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Permanent link (DOI): https://doi.org/10.7939/R3G087

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Exploring the Experiences of Women who are Wheelchair Bound in Attaining Contraceptives: A focused ethnographic study Open Access

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Other title
Subject/Keyword
contraceptive
wheelchair
qualitative research
women
Type of item
Thesis
Degree grantor
University of Alberta
Author or creator
Gratton, Carolyn
Supervisor and department
Leung, Ada (Faculty of Rehabilitation Medicine)
Esmail, Shaniff (Faculty of Rehabilitation Medicine)
Examining committee member and department
Rusk, Kerry (Faculty of Nursing)
Department
Faculty of Rehabilitation Medicine
Specialization
Rehabilitation Science
Date accepted
2013-02-06T15:19:00Z
Graduation date
2013-06
Degree
Master of Science
Degree level
Master's
Abstract
Contraceptive and gynecological care is an important part of woman’s health, whether able bodied or wheelchair bound. After a thorough literature search, the gap in knowledge with respect to contraceptive use in women who are wheelchair bound was evident. Lack of adequate information and options, inaccessible facilities and examination rooms, and uncertainties about contraceptive care by health care professionals all came to surface by reviewing the literature. The purpose of the study was to explore the experiences of women who are wheelchair bound in attaining contraceptive and gynecological care. In using a focused ethnographic approach, ten women completed an online survey and an unstructured interview exploring their experience in attaining contraceptives, with the health care facilities, their relationship with health care providers, and they were asked about what could be done to better their experience. Transcripts of the interviews were analyzed using a structured 10-step interpretive thematic analysis with constant back checking. Although the women differed in their experiences with contraceptives, they were unanimous in the importance of being in control of their sexual health. The gap in knowledge of the various methods was evident and the women agreed they were unsatisfied with the current contraceptive options they were using. The women deemed the suggestion of more accessible contraceptive information advantageous. Improved facilities, especially examination beds with adjustable heights would significantly benefit the experience of women in wheelchairs in attaining gynecological care. Also, having health care professionals being open and educated about the sexual health needs of women who are wheelchair bound would also be beneficial. The women all desired to have individualized contraceptive care, which would allow them to collaborate with their health care providers and select a contraceptive method best suited to them as an individual.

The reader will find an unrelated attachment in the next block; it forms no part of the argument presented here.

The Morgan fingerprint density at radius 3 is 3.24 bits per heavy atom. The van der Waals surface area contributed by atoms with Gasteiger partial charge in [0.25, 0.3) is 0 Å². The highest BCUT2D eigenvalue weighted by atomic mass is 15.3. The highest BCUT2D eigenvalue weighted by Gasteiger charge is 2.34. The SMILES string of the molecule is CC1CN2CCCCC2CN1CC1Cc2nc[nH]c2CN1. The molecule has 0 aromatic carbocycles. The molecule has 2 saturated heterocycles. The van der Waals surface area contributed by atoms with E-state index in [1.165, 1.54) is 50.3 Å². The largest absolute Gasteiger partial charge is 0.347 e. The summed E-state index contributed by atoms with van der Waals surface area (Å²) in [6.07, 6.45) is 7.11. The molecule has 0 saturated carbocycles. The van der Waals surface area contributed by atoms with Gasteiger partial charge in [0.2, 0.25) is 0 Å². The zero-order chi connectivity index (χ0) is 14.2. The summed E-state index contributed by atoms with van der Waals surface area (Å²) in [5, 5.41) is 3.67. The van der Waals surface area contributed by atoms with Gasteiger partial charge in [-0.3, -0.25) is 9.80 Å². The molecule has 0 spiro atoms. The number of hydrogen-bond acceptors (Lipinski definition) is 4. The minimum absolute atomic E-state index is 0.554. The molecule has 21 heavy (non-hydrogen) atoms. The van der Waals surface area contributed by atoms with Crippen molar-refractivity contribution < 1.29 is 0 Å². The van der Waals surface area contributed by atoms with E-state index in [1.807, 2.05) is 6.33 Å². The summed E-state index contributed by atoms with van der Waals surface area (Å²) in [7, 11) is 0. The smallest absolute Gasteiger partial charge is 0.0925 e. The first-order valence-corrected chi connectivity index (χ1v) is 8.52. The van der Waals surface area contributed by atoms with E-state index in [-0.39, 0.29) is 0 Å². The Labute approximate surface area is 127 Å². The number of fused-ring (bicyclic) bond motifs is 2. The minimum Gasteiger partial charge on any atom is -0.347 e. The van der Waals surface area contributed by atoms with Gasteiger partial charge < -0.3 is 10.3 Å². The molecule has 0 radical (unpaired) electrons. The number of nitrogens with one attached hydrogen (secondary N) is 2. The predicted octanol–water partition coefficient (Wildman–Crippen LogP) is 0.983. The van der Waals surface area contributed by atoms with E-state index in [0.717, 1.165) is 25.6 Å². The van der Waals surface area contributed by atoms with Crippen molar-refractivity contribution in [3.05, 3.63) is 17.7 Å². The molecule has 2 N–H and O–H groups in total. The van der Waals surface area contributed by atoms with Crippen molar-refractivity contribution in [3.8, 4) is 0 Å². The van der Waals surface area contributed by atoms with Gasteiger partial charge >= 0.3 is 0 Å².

Language
English
DOI
doi:10.7939/R3G087
Rights
Permission is hereby granted to the University of Alberta Libraries to reproduce single copies of this thesis and to lend or sell such copies for private, scholarly or scientific research purposes only. Where the thesis is converted to, or otherwise made available in digital form, the University of Alberta will advise potential users of the thesis of these terms. The author reserves all other publication and other rights in association with the copyright in the thesis and, except as herein before provided, neither the thesis nor any substantial portion thereof may be printed or otherwise reproduced in any material form whatsoever without the author's prior written permission.
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File title: Microsoft Word - C Gratton thesis final Oct 10.docx
File author: Carolyn Gratton
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